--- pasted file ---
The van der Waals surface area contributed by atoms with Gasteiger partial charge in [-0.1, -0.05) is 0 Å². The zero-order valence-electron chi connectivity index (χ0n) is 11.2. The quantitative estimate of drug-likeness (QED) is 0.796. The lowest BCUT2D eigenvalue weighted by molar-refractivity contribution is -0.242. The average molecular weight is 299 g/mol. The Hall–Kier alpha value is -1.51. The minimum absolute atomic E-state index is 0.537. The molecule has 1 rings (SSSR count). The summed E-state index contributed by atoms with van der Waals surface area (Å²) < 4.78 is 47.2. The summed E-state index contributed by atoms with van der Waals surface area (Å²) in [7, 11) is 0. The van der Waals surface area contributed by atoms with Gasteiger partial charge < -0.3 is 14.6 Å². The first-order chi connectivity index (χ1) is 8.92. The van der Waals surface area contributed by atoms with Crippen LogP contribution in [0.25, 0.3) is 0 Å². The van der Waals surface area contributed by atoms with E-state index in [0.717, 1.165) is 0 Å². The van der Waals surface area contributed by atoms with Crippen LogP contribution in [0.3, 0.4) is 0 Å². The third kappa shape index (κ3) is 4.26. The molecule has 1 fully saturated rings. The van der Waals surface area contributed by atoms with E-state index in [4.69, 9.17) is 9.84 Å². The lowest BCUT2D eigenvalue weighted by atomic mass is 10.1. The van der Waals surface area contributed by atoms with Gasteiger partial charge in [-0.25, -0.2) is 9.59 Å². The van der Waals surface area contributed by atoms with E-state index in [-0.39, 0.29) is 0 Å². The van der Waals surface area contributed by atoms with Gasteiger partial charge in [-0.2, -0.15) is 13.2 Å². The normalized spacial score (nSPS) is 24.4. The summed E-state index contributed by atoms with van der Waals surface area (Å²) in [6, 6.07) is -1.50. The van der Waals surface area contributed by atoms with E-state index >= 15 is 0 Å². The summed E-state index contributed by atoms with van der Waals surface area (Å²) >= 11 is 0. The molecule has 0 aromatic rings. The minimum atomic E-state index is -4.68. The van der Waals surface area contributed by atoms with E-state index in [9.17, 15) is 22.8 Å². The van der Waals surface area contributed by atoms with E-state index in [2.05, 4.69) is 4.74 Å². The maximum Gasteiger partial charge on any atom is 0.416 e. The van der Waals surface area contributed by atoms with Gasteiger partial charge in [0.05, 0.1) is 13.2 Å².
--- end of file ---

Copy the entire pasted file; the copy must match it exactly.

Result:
The van der Waals surface area contributed by atoms with Gasteiger partial charge in [-0.1, -0.05) is 0 Å². The zero-order valence-electron chi connectivity index (χ0n) is 11.2. The quantitative estimate of drug-likeness (QED) is 0.796. The lowest BCUT2D eigenvalue weighted by molar-refractivity contribution is -0.242. The average molecular weight is 299 g/mol. The Hall–Kier alpha value is -1.51. The minimum absolute atomic E-state index is 0.537. The molecule has 1 rings (SSSR count). The summed E-state index contributed by atoms with van der Waals surface area (Å²) < 4.78 is 47.2. The summed E-state index contributed by atoms with van der Waals surface area (Å²) in [7, 11) is 0. The van der Waals surface area contributed by atoms with Gasteiger partial charge < -0.3 is 14.6 Å². The first-order chi connectivity index (χ1) is 8.92. The van der Waals surface area contributed by atoms with Crippen LogP contribution in [0.25, 0.3) is 0 Å². The van der Waals surface area contributed by atoms with E-state index in [0.717, 1.165) is 0 Å². The van der Waals surface area contributed by atoms with Crippen LogP contribution in [0.3, 0.4) is 0 Å². The third kappa shape index (κ3) is 4.26. The molecule has 1 fully saturated rings. The van der Waals surface area contributed by atoms with E-state index in [4.69, 9.17) is 9.84 Å². The lowest BCUT2D eigenvalue weighted by atomic mass is 10.1. The van der Waals surface area contributed by atoms with Gasteiger partial charge in [-0.25, -0.2) is 9.59 Å². The van der Waals surface area contributed by atoms with E-state index in [-0.39, 0.29) is 0 Å². The van der Waals surface area contributed by atoms with Gasteiger partial charge in [-0.2, -0.15) is 13.2 Å². The normalized spacial score (nSPS) is 24.4. The summed E-state index contributed by atoms with van der Waals surface area (Å²) in [6, 6.07) is -1.50. The van der Waals surface area contributed by atoms with E-state index >= 15 is 0 Å². The summed E-state index contributed by atoms with van der Waals surface area (Å²) >= 11 is 0. The molecule has 0 aromatic rings. The minimum atomic E-state index is -4.68. The van der Waals surface area contributed by atoms with E-state index in [9.17, 15) is 22.8 Å². The van der Waals surface area contributed by atoms with E-state index in [2.05, 4.69) is 4.74 Å². The maximum Gasteiger partial charge on any atom is 0.416 e. The van der Waals surface area contributed by atoms with Gasteiger partial charge in [0.05, 0.1) is 13.2 Å².